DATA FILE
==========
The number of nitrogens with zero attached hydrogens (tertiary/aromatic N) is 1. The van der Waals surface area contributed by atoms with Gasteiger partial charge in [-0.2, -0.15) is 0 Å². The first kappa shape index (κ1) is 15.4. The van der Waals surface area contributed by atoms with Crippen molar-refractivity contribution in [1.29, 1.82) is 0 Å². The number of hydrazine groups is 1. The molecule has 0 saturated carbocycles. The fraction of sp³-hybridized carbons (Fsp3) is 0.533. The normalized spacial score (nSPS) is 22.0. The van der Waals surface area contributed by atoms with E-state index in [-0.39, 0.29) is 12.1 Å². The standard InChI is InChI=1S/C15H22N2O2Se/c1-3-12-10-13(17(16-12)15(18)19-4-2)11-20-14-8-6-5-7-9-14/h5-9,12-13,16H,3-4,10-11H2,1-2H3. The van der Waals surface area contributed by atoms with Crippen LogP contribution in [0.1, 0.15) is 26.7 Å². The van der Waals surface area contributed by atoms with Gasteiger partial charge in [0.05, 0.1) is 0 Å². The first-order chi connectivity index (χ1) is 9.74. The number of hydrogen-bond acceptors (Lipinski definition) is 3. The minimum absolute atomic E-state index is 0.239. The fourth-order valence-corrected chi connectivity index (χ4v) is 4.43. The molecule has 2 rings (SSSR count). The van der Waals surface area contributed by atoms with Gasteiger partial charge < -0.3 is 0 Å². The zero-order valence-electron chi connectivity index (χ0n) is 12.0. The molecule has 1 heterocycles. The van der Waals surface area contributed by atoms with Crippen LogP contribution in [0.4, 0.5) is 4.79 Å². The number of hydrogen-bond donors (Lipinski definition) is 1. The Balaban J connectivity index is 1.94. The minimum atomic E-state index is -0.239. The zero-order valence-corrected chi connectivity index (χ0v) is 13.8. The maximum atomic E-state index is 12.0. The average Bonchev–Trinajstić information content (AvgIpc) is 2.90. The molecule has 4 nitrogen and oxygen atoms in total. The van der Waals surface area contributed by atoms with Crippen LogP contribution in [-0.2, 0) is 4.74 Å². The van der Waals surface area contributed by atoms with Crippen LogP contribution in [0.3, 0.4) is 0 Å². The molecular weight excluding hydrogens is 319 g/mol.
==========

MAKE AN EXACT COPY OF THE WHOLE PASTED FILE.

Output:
The number of nitrogens with zero attached hydrogens (tertiary/aromatic N) is 1. The van der Waals surface area contributed by atoms with Gasteiger partial charge in [-0.2, -0.15) is 0 Å². The first kappa shape index (κ1) is 15.4. The van der Waals surface area contributed by atoms with Crippen molar-refractivity contribution in [1.29, 1.82) is 0 Å². The number of hydrazine groups is 1. The molecule has 0 saturated carbocycles. The fraction of sp³-hybridized carbons (Fsp3) is 0.533. The normalized spacial score (nSPS) is 22.0. The van der Waals surface area contributed by atoms with E-state index in [-0.39, 0.29) is 12.1 Å². The standard InChI is InChI=1S/C15H22N2O2Se/c1-3-12-10-13(17(16-12)15(18)19-4-2)11-20-14-8-6-5-7-9-14/h5-9,12-13,16H,3-4,10-11H2,1-2H3. The van der Waals surface area contributed by atoms with Crippen LogP contribution in [0.1, 0.15) is 26.7 Å². The van der Waals surface area contributed by atoms with Gasteiger partial charge in [0.05, 0.1) is 0 Å². The first-order chi connectivity index (χ1) is 9.74. The number of hydrogen-bond acceptors (Lipinski definition) is 3. The minimum absolute atomic E-state index is 0.239. The fourth-order valence-corrected chi connectivity index (χ4v) is 4.43. The molecule has 2 rings (SSSR count). The van der Waals surface area contributed by atoms with Gasteiger partial charge < -0.3 is 0 Å². The zero-order valence-electron chi connectivity index (χ0n) is 12.0. The molecule has 1 heterocycles. The van der Waals surface area contributed by atoms with Crippen LogP contribution in [0.4, 0.5) is 4.79 Å². The number of hydrogen-bond donors (Lipinski definition) is 1. The Balaban J connectivity index is 1.94. The minimum atomic E-state index is -0.239. The zero-order valence-corrected chi connectivity index (χ0v) is 13.8. The maximum atomic E-state index is 12.0. The average Bonchev–Trinajstić information content (AvgIpc) is 2.90. The molecule has 4 nitrogen and oxygen atoms in total. The van der Waals surface area contributed by atoms with Crippen LogP contribution in [-0.2, 0) is 4.74 Å². The van der Waals surface area contributed by atoms with Crippen LogP contribution in [0.3, 0.4) is 0 Å². The molecular weight excluding hydrogens is 319 g/mol.